Imposes cost of Rs 5L on state; to go into corpus for setting up NLU in state
The Uttarakhand High Court recently slammed the state government for its decision to convert any Nazul land under encroachment or illegal occupation to freehold.
So disquieted was the bench of Justice Rajiv Sharma and Justice Lok Pal Singh that it not only struck down the particular clause of the government’s Nazul policy which allowed conversion of Nazul land in illegal occupation to freehold, but also slapped a cost of Rs. 5 lakh on the state.
The bench was all the more disturbed as it recollected how while it was dealing with the matter pertaining to the establishment of National Law University, the Advocate-General had given a statement that land measuring merely 10 acres is not available in the districts of Nainital and Udham Singh Nagar.
“Why this much of land is not available because the State Government, instead of retaining its land, has permitted the same to be granted to unscrupulous people under the unauthorized occupation of the government land. The State Government has not shown any concern for the establishment of the University but has vehemently defended the circular framed to declare the Nazul land as freehold,” it said while ordering that the cost of Rs. 5 lakh would go in the corpus for creating the National Law University in the state.
It then went on to order asunder:
The court’s order comes on three petitions challenging the government order of March 1, 2009, which allowed it to freehold Nazul land in favour of encroachers or occupants whose lease has already expired.
The government defended its circular saying the area for which the freehold rights have been granted to individual is very less and even most of the cases, it is less than 100 sqm and that the beneficiaries of the Nazul policy are urban population.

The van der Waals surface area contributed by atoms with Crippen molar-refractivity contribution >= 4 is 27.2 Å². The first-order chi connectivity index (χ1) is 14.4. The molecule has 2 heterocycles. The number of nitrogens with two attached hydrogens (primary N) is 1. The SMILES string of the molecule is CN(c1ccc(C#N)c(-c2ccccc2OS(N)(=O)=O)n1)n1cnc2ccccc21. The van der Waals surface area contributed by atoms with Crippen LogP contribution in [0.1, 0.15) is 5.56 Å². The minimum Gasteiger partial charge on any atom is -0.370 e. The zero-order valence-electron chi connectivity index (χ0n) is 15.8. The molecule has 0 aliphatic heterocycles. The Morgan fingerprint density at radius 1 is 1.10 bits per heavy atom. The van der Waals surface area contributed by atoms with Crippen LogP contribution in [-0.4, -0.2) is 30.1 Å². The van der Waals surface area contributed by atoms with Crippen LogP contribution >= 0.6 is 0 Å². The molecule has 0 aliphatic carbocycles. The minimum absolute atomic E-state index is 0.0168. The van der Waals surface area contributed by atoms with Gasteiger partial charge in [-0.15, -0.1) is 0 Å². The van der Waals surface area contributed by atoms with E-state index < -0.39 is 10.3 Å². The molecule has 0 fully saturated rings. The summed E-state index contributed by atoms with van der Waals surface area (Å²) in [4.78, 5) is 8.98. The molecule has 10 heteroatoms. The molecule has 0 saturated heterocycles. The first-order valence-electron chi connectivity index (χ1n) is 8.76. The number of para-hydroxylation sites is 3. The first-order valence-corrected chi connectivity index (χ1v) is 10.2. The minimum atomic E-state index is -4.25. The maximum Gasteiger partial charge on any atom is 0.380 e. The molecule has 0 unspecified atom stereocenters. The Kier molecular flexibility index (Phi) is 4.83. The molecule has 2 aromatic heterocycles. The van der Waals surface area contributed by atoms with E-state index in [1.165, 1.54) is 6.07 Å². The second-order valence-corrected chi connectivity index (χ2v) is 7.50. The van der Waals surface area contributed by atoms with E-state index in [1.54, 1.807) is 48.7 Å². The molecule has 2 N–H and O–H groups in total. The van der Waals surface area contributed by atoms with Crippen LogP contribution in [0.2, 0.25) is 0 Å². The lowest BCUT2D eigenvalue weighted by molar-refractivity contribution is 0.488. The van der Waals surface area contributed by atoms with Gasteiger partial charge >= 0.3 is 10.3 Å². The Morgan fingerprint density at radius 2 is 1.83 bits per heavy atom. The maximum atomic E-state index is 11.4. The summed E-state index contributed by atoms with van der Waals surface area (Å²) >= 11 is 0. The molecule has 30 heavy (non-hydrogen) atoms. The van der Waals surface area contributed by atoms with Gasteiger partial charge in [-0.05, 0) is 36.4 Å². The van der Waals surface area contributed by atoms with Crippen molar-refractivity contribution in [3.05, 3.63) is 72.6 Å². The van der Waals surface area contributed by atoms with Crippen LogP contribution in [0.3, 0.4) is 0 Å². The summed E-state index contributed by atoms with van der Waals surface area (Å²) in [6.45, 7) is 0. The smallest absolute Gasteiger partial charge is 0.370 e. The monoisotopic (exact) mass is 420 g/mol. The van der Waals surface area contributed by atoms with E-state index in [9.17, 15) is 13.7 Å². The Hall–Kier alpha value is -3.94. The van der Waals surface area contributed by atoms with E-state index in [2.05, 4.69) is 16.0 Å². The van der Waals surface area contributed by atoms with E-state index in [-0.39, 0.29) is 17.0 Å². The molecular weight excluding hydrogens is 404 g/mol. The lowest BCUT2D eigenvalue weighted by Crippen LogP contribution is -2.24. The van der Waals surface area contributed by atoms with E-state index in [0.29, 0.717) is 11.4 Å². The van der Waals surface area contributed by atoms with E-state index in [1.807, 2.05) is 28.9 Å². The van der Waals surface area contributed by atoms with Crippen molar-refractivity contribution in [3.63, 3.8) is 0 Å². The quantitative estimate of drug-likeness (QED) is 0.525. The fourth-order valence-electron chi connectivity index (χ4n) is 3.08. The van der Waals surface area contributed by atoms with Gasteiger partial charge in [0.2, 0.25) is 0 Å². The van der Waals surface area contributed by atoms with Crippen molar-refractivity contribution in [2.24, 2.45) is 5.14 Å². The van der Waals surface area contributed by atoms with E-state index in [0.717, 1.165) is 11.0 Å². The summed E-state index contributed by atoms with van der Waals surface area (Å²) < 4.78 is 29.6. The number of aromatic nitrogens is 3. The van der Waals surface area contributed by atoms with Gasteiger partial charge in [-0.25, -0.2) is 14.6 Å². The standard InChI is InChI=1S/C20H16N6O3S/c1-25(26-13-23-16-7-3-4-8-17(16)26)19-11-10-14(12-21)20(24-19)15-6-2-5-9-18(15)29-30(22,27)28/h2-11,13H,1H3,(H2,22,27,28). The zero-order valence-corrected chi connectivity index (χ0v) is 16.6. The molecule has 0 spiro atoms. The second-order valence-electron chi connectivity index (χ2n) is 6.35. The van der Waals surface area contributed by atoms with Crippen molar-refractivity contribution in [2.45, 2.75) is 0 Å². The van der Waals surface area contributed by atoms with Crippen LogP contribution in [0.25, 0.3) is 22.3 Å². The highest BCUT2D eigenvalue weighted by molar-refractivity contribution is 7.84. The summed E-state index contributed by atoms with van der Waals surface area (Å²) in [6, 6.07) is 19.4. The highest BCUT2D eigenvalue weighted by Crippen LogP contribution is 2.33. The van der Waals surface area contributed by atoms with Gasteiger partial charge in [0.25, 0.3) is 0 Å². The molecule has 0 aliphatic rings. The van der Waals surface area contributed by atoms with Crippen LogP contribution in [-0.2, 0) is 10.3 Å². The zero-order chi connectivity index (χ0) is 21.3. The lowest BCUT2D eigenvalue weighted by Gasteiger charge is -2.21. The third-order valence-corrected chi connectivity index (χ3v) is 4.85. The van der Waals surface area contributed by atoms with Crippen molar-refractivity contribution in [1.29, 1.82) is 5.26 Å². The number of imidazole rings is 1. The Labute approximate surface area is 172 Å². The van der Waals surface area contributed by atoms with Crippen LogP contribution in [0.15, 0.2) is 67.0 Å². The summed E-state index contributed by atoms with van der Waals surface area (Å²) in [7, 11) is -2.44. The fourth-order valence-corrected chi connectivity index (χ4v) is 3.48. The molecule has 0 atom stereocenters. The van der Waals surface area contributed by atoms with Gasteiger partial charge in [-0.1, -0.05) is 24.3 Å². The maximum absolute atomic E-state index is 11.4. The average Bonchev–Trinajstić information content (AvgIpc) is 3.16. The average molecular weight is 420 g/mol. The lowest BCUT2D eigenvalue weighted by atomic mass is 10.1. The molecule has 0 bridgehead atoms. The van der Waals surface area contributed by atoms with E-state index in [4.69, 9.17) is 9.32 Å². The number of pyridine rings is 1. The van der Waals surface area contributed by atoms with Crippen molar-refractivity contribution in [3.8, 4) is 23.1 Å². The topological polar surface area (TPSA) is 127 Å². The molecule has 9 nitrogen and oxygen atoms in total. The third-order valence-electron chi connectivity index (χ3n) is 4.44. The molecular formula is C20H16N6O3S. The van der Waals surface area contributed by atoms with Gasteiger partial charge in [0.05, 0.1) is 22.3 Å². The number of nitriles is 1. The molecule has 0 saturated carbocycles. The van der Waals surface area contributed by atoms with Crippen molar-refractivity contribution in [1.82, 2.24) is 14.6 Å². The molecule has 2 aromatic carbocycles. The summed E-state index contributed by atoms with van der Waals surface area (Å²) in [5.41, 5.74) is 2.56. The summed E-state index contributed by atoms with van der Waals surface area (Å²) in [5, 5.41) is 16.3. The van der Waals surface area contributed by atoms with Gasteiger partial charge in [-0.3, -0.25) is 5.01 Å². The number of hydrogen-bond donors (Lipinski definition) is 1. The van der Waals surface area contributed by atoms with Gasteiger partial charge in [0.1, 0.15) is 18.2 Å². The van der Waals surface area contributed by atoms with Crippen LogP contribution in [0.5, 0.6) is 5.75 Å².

It left the court wondering, “How the State Government can encourage the regularization of unauthorized occupation merely on the basis of definition given under the provisions of U.P. Public Premises (Eviction of Unauthorized Occupants) Act, 1972?
“The Nazul land belongs to the state government. It is to be utilized for the benefit of citizens. The action is so arbitrary that it would lead to lawlessness. The State should maintain the rule of law. How the State can negate the rule of law by regularizing the possession of unauthorized occupants in this manner.
“…The State Government instead of evicting these persons has proposed to regularize the land who fulfil certain conditions as per the cut-off date i.e. 9.11.2011,” the bench noted.
“The purpose of Policy is against the Constitutional scheme. The State has encouraged unscrupulous people to remain in unauthorized occupation of the land hoping against hope that the land would be regularized by converting the Nazul land into freehold rights. The dishonest people are given encouragement by the State agencies to remain in unauthorized occupation. How the State Government can be privy to such a decision?
“The action of the State Government may lead to anarchy. The State Government, instead of encouraging the honesty, has paid premium to the dishonest people. There is an old adage that ‘Honesty is the best policy’, however, for the State the motto is dishonesty is the only policy. The Circular/Policy framed by the State Government to freehold the land in favour of the unauthorized occupants is against the public policy…The policy, instead of giving land to the poorest of poor including SC/ST/people living under Below Poverty Line, has been given to those persons who have occupied the land unauthorizedly,” it observed.
The high court reiterated the Supreme Court’s reference to the principle of civilised society relying on the Fifth Amendment in the US Constitution in the case titled State of Haryana v. Mukesh Kumar where it dealt with the protection of public property.
The bench went on to add that the state property could not be parted with on the basis of circular which even has not been approved by the Cabinet.
“The State Government should follow dharma,” it remarked.
While the state claimed that the land in question is small in size, counsel for one of the petitioners informed the bench that the land which was being declared in Rudrapur Tehsil, Rudrapur (U.S. Nagar), as freehold is more than 1,900 acres.
“The Court can take judicial notice of the fact that if 1900 acres of land was being declared freehold in Rudrapur Tehsil only, the land in the entire State, to be declared freehold, would not be less than 20,000 acres,” said the court.
Read The Judgment Here: